The Orioles lost a ballgame last night. They can give thanks that they didn't lose more.
Witnessing an incident that made some turn away and others weep, the club watched ace Mike Mussina take a line drive to the head during the sixth inning of what became a 5-4 loss to the Cleveland Indians at Camden Yards.
The ball, hit by Indians catcher Sandy Alomar, broke Mussina's nose and left him with a gash above his right eye. Despite a great deal of swelling, X-rays and an examination at University Hospital revealed no damage to the eye or his head.
A decision will be made today whether he will require a stay on the disabled list, but initial indications are that Mussina did not suffer a concussion.
"It's his life," said third base coach Sam Perlozzo, still shaken 45 minutes after the game. "Everything else seems trivial when you get down to that. Everyone was worried about Mike and nothing else, period."
Mussina never lost consciousness, but blood gushed from the wound into the eye and his mouth, at one point gagging him.
He was transported, in uniform, by ambulance less than a mile away to the hospital.
"When I saw the ball hit Mike, I felt it in my heart. I felt for his family. That's the only thing about this sport that's very dangerous," Alomar said. "I was happy he was conscious. It was a scary moment. I've never hit somebody in the face before. My thoughts and prayers are with him."
Mussina was in the midst of a grinder's performance. He clearly lacked his sharpest command, frequently pitching high and with little feel for his breaking pitches.
Still, he managed the game after falling behind 3-0 on a two-out, two-run single by Kenny Lofton in the second inning and a one-out home run by Jim Thome in the third. The Orioles' three-run third inning and shortstop Mike Bordick's homer in the fourth gave Mussina a hard-earned 4-3 lead.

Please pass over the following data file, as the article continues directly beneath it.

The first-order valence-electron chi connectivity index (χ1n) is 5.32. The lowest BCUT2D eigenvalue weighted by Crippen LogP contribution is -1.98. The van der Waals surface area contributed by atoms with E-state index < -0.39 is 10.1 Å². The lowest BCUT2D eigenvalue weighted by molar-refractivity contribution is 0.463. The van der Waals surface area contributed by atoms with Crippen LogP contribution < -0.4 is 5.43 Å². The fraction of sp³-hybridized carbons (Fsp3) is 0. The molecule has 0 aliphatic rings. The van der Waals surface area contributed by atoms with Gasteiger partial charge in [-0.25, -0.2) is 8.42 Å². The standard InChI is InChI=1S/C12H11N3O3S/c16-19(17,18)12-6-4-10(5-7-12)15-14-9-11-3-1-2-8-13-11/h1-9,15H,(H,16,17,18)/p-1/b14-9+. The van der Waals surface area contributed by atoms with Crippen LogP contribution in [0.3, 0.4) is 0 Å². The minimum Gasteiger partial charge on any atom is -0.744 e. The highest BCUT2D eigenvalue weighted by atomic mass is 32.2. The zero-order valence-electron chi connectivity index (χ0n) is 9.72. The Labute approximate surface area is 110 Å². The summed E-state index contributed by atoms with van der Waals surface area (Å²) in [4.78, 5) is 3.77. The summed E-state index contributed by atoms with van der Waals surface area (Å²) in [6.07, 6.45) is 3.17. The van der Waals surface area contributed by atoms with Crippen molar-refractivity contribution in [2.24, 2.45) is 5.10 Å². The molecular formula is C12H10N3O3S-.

It wouldn't last. Six pitches after Mussina left, Travis Fryman hit a two-run homer off Arthur Rhodes (2-2) to turn the game.
Mussina had begun the sixth inning by getting Brian Giles to ground to second base. It was the eighth straight hitter he had retired. Alomar reached the plate having walked and doubled to right field. After fouling off a pitch, he received an outside fastball that he ripped toward the mound.
Still in his follow-through, when a pitcher is his most vulnerable, the Gold Glove pitcher's only defense was to flinch at the last moment. The ball followed Mussina, catching him flush.
"I heard it. It sounded like a ball hitting off a concrete block. It was solid," said first baseman Rafael Palmeiro, one of the first to reach the fallen Mussina. "I was hoping he would start getting up before I got there. But when I got there, he didn't even want to move."
Camden Yards fell silent. Players from both teams milled about while several members of both dugouts bowed their heads.
The scene disturbed everyone involved, especially Alomar, who, when he reached Mussina, bent over him and apologized.
"Yeah, like you were trying to do it," Mussina answered.